Love Work

Tim and I worked really hard early on in our relationship to communicate well and openly, so it hasn’t been too difficult for us to be kind and loving 90% of the time.  Throw in three moves, two babies and a little sleep deprivation, living in one room and being isolated in the woods, and suddenly our communication skills could use a little polishing.

So we asked around on Facebook for favorite relationship books.  The response was interesting.  Some people said “this is what works for us” and some “try this book”, and others said “don’t read books, just trust yourselves”.  Some responded differently or just avoided the topic.  I find it so fascinating that some people pretend we don’t all have issues, struggles, or funks.  It’s pretty universal to the human experience, and I’ve never met a married or committed soul who didn’t have some downright shitty moments.  It happens.  I am grateful to have a husband who is, above all else, willing to do the work with me to make our life and relationship a worthwhile, enjoyable one.  Being willing is something that I really value and love in him, and I know a lot of people don’t have that in a spouse.

We got some good recommendations for books and some good words of wisdom.  We like learning new things and are a little nerdy, so we don’t hesitate to head to the library and see what we find.  We ended up with three books and chose to read And Baby Makes Three by John and Julie Gottman.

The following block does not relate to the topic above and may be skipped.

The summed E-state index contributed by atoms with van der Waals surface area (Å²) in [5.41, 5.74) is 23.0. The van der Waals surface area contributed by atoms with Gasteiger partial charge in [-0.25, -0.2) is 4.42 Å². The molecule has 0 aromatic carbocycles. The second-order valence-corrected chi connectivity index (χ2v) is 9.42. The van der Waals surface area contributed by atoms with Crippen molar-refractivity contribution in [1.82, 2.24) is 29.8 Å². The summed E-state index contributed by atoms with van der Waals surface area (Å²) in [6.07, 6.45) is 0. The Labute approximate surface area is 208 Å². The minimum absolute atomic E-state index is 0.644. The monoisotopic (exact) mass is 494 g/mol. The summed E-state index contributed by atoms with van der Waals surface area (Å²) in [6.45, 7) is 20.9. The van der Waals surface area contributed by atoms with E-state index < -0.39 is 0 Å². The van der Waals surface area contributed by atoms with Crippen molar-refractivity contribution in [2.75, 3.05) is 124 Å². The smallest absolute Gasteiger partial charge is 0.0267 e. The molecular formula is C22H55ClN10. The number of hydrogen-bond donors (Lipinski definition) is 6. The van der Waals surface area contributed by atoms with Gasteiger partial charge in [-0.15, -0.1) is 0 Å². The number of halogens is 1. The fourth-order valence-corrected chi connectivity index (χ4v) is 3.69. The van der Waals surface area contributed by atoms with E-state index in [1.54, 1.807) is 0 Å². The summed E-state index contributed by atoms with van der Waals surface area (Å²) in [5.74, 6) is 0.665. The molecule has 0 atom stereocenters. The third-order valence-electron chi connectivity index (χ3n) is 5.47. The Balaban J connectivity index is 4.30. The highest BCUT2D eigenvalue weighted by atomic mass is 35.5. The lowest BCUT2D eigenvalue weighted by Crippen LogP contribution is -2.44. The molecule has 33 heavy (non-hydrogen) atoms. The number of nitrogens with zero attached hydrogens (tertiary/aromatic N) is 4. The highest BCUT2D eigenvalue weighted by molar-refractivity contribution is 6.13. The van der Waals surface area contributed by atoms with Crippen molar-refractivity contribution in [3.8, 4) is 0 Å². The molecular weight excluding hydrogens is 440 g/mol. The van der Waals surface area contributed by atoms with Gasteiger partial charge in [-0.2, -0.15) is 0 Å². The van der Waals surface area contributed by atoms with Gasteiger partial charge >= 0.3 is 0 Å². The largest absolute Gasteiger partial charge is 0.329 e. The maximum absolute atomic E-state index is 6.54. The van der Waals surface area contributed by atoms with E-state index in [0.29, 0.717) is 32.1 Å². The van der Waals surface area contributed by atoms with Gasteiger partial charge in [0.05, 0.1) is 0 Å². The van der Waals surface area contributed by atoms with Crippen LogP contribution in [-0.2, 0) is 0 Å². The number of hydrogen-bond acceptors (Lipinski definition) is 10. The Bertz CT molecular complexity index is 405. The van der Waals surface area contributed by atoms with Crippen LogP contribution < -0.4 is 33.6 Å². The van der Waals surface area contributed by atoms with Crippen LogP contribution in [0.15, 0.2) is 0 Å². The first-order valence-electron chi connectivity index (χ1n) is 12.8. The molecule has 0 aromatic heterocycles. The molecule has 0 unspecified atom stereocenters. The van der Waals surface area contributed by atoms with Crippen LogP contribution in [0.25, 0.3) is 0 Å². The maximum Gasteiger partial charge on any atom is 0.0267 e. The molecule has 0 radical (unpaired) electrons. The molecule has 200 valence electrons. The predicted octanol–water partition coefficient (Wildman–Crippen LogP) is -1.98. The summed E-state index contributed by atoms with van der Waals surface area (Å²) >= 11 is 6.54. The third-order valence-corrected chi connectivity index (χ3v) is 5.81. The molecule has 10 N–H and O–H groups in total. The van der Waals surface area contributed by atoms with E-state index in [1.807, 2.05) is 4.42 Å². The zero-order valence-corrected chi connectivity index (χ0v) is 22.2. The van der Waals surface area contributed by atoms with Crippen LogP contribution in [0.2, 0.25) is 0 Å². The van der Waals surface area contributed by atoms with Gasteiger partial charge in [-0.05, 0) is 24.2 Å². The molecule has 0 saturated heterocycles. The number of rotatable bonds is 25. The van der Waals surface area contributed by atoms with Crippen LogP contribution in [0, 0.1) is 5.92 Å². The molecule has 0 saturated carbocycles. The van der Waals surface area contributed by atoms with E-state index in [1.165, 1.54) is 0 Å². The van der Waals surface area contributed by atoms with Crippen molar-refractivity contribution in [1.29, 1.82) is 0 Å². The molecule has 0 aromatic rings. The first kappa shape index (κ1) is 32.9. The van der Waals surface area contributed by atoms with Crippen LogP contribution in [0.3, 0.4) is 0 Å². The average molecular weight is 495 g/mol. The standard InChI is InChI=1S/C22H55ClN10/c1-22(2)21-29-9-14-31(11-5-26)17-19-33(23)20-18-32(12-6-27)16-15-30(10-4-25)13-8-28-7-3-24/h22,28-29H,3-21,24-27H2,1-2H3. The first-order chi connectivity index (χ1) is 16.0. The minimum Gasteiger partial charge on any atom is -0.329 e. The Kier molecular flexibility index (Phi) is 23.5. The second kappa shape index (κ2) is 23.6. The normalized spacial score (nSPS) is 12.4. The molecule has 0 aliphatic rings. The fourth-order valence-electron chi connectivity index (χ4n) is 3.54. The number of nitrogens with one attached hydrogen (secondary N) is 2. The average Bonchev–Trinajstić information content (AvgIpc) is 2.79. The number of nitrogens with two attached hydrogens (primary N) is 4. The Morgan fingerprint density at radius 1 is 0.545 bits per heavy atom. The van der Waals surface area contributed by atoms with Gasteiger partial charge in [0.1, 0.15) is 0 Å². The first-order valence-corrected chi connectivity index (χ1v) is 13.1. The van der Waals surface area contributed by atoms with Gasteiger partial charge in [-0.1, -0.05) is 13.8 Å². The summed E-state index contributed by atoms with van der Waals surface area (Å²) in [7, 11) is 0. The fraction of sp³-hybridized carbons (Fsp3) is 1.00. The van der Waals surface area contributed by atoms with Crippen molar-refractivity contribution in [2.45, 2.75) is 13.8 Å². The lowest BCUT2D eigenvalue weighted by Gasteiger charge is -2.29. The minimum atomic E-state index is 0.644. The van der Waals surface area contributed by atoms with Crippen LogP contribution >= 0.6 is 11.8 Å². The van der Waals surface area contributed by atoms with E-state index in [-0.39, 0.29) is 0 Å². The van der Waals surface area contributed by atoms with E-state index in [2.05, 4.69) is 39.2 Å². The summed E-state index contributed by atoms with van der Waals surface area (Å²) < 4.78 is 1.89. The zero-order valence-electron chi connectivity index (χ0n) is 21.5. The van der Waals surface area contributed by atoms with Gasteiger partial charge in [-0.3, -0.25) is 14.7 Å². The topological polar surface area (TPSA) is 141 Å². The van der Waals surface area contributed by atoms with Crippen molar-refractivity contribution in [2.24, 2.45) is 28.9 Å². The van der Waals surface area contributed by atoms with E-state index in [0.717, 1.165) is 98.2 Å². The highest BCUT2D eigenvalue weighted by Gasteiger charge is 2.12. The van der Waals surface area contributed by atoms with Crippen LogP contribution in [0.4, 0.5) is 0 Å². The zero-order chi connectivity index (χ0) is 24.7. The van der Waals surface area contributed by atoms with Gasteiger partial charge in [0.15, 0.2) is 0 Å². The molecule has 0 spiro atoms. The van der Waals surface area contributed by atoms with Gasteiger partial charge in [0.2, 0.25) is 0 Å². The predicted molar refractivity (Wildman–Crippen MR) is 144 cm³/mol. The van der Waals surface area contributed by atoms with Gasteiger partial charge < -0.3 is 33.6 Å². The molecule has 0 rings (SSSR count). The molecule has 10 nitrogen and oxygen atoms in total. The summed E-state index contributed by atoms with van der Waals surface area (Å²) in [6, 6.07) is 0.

The funny part is I got this book right after we had Silas and we never got around to reading it. We should have.  We loved this book!  The first bit is about parenthood, but the rest is really just about marriage in the midst of life.  You parents with small children will especially appreciate the perspective.


Things we liked about it:  

They get what it’s like to have small children.  In fact, they validated how busy we feel and really get how hard it is to keep a healthy relationship alive while juggling diapers, messes and snack times.

It is direct, science based, and easy to apply to our own life.  They give you statements like “the three things the happy parenting couples had in common were _____” so you don’t have to focus on broad, vague intentions about being less of an ass during conflict.  That format was helpful and very bottom-line-oriented, which I love.

It is clear about how to change arguments by approaching them differently, clinging to humor for dear life, and recognizing how you naturally react right now (and why you react that way).

It has tons (TONS) of provoking and meaningful questions to ask your partner in several different lists.  They recommend taking them with you on date night, which sounds like a nice idea to us.  We ended up talking through many of them and it was revealing and fun.

They bring up what you saw growing up, what you do now, and what you wish you did instead.  They also give you scenarios of how arguments went and how they could have gone.


Tim and I read this book in one sitting.  We got the babies to bed at 7 and read it out loud on the couch until almost midnight on Saturday.  It was the most enjoyable and helpful conversation we have had in months.  If you are looking for a book to help you stay in a good place while you wield diaper bags and sippy cups, try it out.

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